'New medicine' strives to heal wounded warriors
Scientists are growing ears, bone and skin in the lab, and doctors are planning more face transplants and other extreme plastic surgeries. The most advanced medical tools that exist are being deployed to help America's newest veterans and wounded troops.
• In Pittsburgh, doctors used an experimental therapy from pig tissue to help regrow part of a thigh muscle that Ron Strang lost in a blast in Afghanistan.
• In Boston, scientists are making plans for the first implants of lab-grown ears for wounded troops after successful experiments in sheep and rats.
• In San Antonio and other cities, doctors are testing sprayed-on skin cells and lab-made sheets of skin to heal burns and other wounds.
Much of this comes from taxpayer-funded research. Four years ago, the federal government created AFIRM, the Armed Forces Institute of Regenerative Medicine, a network of top hospitals and universities, and gave $300 million in grants to spur treatments using cell science and advanced plastic surgery.
“The whole idea is to bring all these researchers together to develop these great technologies that were in early science to eventually be ready for the troops,” said AFIRM's recently retired director, Terry Irgens.
Now those who served are coming home, and projects that once had been languishing in labs are making strides and starting to move into clinics.
Strang, 28, of Jefferson Hills is among those benefiting. The Marine Corps sergeant lost half of a thigh muscle to shrapnel, leaving too little to stabilize his gait. “My knee would buckle, and I'd fall over,” he said.
As a result of an experimental treatment through UPMC, “I'm able to run a little bit” and play a little football with friends, he said. “It's been a huge improvement.”
It's one example of the “new medicine” in the works for troops.
Muscles, bone and skin
A soldier lucky enough to keep his arms and legs after a bomb blast still might lose so much of a key muscle, such as biceps or quadriceps, that the limb cannot be used properly.
In some cases, “the patient has lost so much muscle that there's nothing left for the surgeon to sew together,” said Dr. Stephen Badylak, a regenerative medicine specialist at the University of Pittsburgh.
He is testing implants of “extracellular matrix” — connective tissue that holds cells together — to boost muscle mass. The matrix is thought to release chemical signals that promote regrowth of healthy tissue instead of scar tissue.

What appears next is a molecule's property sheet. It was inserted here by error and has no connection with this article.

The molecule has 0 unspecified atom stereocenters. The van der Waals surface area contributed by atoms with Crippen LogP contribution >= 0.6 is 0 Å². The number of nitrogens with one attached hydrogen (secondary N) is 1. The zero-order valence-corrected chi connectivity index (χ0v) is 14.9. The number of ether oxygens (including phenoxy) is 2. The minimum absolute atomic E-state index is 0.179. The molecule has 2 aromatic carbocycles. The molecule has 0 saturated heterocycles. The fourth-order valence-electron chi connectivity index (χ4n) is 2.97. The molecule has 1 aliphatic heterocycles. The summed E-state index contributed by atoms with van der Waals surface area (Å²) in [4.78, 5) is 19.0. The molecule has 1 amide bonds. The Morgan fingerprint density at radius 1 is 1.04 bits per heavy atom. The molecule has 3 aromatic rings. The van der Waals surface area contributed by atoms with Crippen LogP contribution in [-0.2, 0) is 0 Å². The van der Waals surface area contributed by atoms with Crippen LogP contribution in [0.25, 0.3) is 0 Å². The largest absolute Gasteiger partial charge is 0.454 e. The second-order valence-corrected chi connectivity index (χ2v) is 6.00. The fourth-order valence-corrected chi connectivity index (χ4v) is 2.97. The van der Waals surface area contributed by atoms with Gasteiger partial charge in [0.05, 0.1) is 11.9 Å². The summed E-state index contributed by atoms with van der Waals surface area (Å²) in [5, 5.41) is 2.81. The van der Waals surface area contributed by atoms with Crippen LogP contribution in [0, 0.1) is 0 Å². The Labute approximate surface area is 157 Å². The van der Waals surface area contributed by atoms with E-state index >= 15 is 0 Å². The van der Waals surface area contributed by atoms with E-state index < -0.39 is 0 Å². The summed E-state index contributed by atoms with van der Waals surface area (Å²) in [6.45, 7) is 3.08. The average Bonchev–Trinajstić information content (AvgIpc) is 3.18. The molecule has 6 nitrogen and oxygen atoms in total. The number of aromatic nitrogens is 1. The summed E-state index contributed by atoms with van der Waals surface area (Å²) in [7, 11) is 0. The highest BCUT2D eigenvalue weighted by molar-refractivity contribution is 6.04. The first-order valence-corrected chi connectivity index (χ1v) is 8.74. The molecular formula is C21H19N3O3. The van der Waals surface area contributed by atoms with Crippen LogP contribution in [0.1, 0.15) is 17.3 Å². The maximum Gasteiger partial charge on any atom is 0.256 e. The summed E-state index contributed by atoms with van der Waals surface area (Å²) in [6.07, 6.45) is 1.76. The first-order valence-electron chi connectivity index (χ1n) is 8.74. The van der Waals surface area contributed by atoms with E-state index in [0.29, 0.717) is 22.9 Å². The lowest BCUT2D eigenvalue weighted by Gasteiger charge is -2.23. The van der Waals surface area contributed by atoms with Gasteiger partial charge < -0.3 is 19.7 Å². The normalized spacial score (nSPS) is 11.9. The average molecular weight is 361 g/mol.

ACell Inc. of Columbia, Md., supplies the material, which comes from pigs. The immune system tolerates it because it does not contain cells. It comes in multi-layered sheets like slightly stiff gauze and can be cut or molded to fit the needed shape.
Strang is among the five patients treated so far in an 80-patient study.
In early testing, “they've shown up to 10 to 20 percent improvement” in strength of the muscle after treatment, said Irgens, the director of AFIRM, which funded some of the early work.
The Department of Defense is sponsoring the study under way now, which includes non-military patients as well as former troops. The new study is measuring changes in strength and muscle volume, and doctors are aiming for the kind of quality-of-life improvement Strang has enjoyed.
In other efforts, Pitt and Rice University scientists are working on growing bone to fix jaws and other facial defects. Researchers at Massachusetts General Hospital and Rutgers University are trying to grow eyelid muscles. Blindness can result from not being able to close an eyelid.
Doctors also are testing various ways to make skin. In one method, doctors take a postage stamp-sized piece of a patient's skin, process it in the lab and spray these cells onto a burn or other wound. The sprayer device that is used for this treatment is licensed in seven countries, and AFIRM is sponsoring a study aimed at winning U.S. approval.
The second approach uses sheets of skin developed from cells in the lab that originally came from foreskin removed in circumcisions.
“That's in clinical trials now, and they're having tremendous results,” Irgens said.
As many as a thousand troops might need an ear, and prosthetics are not a great solution.
“People have been working on this for 20 years,” said Cathryn Sundback, director of the tissue engineering lab at Massachusetts General.
Her lab thinks it's found the solution. Using a computer model of a patient's remaining ear, scientists craft a titanium framework covered in collagen, the stuff that gives skin elasticity and strength.
They take a snip of cartilage from inside the nose or between the ribs and seed the scaffold with these cells. This is incubated for about two weeks in a lab dish to grow more cartilage. When it's ready to implant, a skin graft is taken from the patient to cover the cartilage, and the ear is stitched into place.
Scientists have maintained lab-grown sheep ears on those animals for 20 weeks, proving it can be done successfully and last long-term.
They also have grown anatomically correct human ears from cells. These have been implanted on the backs of lab rats to keep them nourished and allow further research. Ears destined for patients would just be grown in a lab dish until they're ready to implant.
“It's amazing how much progress we've made with the AFIRM funding,” Sundback said.